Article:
“Why Are You So
Afraid?” Mark 4:21-34
Gospel of Mark is the record of an invasion.
It’s about the Son of God coming into our world
and challenging our perceptions about what God is like.
This is a record of one of Jesus’ great miracles—calming of the storm.
INTRO: Out at St. Bernard Abby, there is a door going into the chapel—
the lintel is a large piece of limestone with a picture carved on it.
It’s a boat, in some waves, with some men in it, and one of them standing up.
It’s a picture of this miracle—Jesus calming the storm.
Over the picture
are the Latin words ecclesia sancta.
Reason it says that is because from the very earliest days of the church,
Christians read this miracle and applied it to themselves.
They said, we are all like the disciples in that boat.
We go through the storms of life, we get fearful, we wonder if God cares.
And all along, Jesus is right there with us in the boat.
He has said that we are going to the other side.
He has told us he loves us and proved that on the cross.
He has all power in heaven and on earth.
So why are we afraid? Why do we panic?
Let’s have faith in Jesus. He’s in the boat.
The church father Origen, who was born about 150 years after Christ,
was the first person who actually put this in a sermon.
He was preaching on this miracle and he said:
“For as many as are in the little ship of faith are sailing with the Lord;
as many as are in the boat of holy church will voyage with the Lord
across this wave-tossed life . . .”
So this is the common experience of all Christians—the whole church.
Reason this miracle is so important, one we need to remember.
It shows us in a vivid way that in the storms of life you should have faith
and not panic, because Jesus is in control, and he loves you.
I want us to look at this miracle under three points—little long—
so if you don’t get them, I’ll repeat them later.
First, there will be times when Jesus will take you through storms.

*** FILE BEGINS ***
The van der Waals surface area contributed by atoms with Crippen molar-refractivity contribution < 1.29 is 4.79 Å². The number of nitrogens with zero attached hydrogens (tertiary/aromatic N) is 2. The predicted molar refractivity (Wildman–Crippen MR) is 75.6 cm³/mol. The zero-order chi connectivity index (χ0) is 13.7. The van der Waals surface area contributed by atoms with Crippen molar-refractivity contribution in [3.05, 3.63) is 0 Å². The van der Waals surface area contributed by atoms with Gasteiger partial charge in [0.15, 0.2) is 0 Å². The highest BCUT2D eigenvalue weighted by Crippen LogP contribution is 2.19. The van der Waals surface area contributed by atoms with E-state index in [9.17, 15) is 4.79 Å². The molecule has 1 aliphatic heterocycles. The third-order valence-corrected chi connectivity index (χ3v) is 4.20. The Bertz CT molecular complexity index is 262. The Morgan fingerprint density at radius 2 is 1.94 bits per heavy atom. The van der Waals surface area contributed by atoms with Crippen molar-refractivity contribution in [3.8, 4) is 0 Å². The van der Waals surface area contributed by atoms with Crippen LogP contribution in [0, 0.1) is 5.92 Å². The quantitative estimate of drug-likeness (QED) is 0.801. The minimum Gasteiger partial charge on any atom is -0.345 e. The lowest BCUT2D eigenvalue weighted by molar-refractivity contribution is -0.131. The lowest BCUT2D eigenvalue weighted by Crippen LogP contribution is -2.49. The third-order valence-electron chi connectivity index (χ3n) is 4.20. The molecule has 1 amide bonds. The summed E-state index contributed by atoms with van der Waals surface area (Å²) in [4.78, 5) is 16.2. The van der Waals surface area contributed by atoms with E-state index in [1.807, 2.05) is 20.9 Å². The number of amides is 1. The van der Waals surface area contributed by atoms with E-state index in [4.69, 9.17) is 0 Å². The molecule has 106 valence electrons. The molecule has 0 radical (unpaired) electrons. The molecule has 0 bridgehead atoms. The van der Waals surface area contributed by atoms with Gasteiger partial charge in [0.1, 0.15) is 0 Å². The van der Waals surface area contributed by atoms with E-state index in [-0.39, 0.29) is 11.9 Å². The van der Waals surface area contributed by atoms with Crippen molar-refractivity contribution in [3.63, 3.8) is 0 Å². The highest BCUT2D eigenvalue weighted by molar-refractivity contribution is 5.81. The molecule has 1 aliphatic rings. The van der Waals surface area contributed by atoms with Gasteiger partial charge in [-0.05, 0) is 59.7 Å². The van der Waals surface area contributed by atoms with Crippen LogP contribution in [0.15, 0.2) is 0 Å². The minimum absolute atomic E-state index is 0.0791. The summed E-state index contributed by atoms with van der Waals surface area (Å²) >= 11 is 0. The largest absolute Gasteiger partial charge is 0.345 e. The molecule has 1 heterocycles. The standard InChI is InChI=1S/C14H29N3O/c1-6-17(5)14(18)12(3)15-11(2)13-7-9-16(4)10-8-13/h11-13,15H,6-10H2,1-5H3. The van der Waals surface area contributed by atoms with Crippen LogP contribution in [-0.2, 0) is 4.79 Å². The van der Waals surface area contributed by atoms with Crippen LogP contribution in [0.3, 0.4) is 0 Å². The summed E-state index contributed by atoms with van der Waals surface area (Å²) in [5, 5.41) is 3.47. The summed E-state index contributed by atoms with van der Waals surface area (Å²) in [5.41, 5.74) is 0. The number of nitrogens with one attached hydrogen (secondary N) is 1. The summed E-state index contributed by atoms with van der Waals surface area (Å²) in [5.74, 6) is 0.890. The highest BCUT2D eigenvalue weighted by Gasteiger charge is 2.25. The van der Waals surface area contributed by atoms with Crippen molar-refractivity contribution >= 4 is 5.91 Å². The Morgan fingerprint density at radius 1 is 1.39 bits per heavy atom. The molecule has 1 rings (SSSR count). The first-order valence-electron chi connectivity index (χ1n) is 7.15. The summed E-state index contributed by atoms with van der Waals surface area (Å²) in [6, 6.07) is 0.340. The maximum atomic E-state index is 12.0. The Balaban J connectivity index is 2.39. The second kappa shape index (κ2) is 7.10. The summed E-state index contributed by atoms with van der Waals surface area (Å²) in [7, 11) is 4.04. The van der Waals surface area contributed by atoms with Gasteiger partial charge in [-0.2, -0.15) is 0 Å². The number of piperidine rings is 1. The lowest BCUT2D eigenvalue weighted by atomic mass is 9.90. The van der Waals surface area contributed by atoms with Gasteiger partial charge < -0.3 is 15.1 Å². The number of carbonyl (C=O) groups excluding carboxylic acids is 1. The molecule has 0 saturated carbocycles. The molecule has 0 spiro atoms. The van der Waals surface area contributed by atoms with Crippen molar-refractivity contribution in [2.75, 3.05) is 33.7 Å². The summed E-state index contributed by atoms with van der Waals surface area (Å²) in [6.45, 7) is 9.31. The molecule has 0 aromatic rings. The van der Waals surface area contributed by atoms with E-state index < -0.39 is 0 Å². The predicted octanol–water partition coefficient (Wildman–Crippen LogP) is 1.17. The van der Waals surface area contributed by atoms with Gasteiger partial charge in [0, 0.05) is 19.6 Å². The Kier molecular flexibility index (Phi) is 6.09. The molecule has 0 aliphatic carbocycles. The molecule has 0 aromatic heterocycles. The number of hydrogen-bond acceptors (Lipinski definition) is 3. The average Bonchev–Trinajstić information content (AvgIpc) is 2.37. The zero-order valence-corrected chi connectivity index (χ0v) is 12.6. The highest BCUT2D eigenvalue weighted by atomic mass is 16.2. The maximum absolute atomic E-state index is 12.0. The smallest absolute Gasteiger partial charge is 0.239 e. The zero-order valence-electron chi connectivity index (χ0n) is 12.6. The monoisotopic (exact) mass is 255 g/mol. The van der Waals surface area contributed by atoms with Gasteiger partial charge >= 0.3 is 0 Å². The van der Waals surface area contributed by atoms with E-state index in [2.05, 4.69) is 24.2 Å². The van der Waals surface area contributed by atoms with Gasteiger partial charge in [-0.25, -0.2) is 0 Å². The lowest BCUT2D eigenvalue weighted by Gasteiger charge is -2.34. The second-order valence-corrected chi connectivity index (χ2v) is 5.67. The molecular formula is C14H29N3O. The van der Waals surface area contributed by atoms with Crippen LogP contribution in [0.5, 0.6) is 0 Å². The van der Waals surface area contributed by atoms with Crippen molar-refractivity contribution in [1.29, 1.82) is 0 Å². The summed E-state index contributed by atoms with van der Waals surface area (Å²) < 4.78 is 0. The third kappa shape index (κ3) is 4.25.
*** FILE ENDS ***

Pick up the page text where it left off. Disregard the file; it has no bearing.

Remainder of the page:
Second, in those storms you might panic, but Jesus is still with you.
Third, Jesus wants you to get out your faith and put it to work.
MP#1 There will be times when Jesus will take you through storms.
Why were the disciples out on the lake that night and not eating supper
Because Jesus had said: “Let us go over to the other side.”
Jesus had some things he wanted to do on the other side.
He had a plan. He had an agenda.
And that required crossing the lake.
So it was because of Jesus’ decision that they were in this ferocious storm
fighting for their lives. Jesus took them into the storm.
As a Christian, the sufferings, pains, losses, and storms that you go through
are not chance events.
They are not bad luck.
You are taken into these storms by Jesus Christ himself.
He has a plan—and you are in it.
His plan requires taking you somewhere with him—
and sometimes that means taking you right through a storm to get there.
This bothers some Christians.
Woman who started attending church I worked in during seminary.
She had a chronic illness—one night at prayer meeting, asked prayer for healing.
Elderly woman prayed for her. Prayer something like this:
Lord, please heal Julie of her painful disease,
and help her to see that this illness is from your hand,
and give her the grace to trust your plan for her life.
Well, it ticked her off. God had nothing to do with my disease!
It’s not his will! It’s not his plan! This is a bad thing!
God doesn’t do bad things! How would you have answered her?